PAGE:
How do on-call nurses help after a disaster? LaVern told me that people often lose their medication or critical medical equipment when evacuating for a fire or flood. And they are often too exhausted to take the steps needed to replace them. Red Cross nurses are able to make the calls, and often get quicker results, since they know who to speak to and are familiar with medical terminology. Sometimes when speaking with a client, nurses can identify an immediate need. For example, while talking to a woman who had run back into a fire, LaVern realized the lady was having trouble breathing. LaVern directed her to go immediately to the hospital for treatment.

Nurses never know what the next phone call will bring. LaVern was called to assist after major flooding in Wayne County last summer. She also helped out after a big apartment complex fire in Parma last year. The nurses often continue with families, assisting with their medical needs resulting from the disaster. She said it’s possible to have over a hundred clients at a time.

“LaVern is an exceptional gift to Red Cross,” said Renee Palagyi, senior program manager of Disaster Cycle Services for Red Cross’ Northern Ohio Region. “She brings a strong nursing background, which allows her to make good decisions for our clients. Her devotion to the mission is always evident, and I am particularly grateful that while her real job involves working in a COVID-heavy environment, she did not hesitate to offer help with calling dozens of our volunteers to discuss how COVID impacts our current response. She’s a great asset!”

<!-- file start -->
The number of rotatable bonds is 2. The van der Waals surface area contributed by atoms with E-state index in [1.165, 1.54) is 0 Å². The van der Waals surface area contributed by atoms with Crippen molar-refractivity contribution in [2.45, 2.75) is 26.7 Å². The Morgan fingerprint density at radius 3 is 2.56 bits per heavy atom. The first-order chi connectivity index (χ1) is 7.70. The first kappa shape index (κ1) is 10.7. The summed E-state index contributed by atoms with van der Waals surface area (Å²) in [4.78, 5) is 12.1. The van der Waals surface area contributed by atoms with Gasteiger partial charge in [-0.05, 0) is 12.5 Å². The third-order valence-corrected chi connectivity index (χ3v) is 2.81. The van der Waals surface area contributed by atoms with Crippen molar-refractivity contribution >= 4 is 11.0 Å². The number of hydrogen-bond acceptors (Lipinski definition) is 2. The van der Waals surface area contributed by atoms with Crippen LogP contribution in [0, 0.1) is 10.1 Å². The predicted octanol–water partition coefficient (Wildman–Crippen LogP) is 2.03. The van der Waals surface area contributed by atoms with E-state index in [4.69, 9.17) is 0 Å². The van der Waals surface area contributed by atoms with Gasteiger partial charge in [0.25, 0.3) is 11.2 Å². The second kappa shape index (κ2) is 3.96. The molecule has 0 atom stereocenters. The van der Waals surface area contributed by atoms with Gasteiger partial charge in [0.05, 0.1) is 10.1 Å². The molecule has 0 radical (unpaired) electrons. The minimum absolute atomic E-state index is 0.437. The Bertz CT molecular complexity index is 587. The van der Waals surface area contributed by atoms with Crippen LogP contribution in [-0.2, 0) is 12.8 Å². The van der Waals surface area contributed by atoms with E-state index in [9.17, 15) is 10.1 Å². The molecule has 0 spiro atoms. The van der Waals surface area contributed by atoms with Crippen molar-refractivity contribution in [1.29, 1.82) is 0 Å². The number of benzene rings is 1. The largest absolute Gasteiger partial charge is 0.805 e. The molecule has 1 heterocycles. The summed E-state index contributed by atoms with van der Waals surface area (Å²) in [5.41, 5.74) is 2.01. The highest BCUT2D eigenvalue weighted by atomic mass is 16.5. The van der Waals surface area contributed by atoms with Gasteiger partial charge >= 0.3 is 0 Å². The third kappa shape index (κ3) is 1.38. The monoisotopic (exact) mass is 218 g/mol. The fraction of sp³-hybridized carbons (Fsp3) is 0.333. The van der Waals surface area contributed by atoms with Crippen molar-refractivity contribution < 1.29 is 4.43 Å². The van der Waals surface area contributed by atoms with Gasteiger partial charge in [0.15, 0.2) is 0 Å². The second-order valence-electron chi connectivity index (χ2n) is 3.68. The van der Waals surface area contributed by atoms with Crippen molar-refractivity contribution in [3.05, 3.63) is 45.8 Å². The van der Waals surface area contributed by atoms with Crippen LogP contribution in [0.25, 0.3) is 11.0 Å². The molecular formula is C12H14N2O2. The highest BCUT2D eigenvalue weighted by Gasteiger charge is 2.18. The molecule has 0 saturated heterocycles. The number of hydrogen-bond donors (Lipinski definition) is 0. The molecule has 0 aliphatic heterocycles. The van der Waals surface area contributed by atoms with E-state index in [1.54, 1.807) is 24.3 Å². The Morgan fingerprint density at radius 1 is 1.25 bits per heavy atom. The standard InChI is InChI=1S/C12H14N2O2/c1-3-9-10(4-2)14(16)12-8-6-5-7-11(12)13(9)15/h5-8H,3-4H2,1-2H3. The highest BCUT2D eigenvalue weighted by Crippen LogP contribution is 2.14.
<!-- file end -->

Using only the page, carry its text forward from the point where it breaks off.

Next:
LaVern still loves her volunteer work for the Red Cross. Does it sound like something you’d like to do, too? Opportunities to volunteer as a disaster nurse or in other ways are listed on the Red Cross website. To learn more, visit: https://www.redcross.org/volunteer/volunteer-opportunities.html.

Edited by Glenda Bogar, American Red Cross volunteer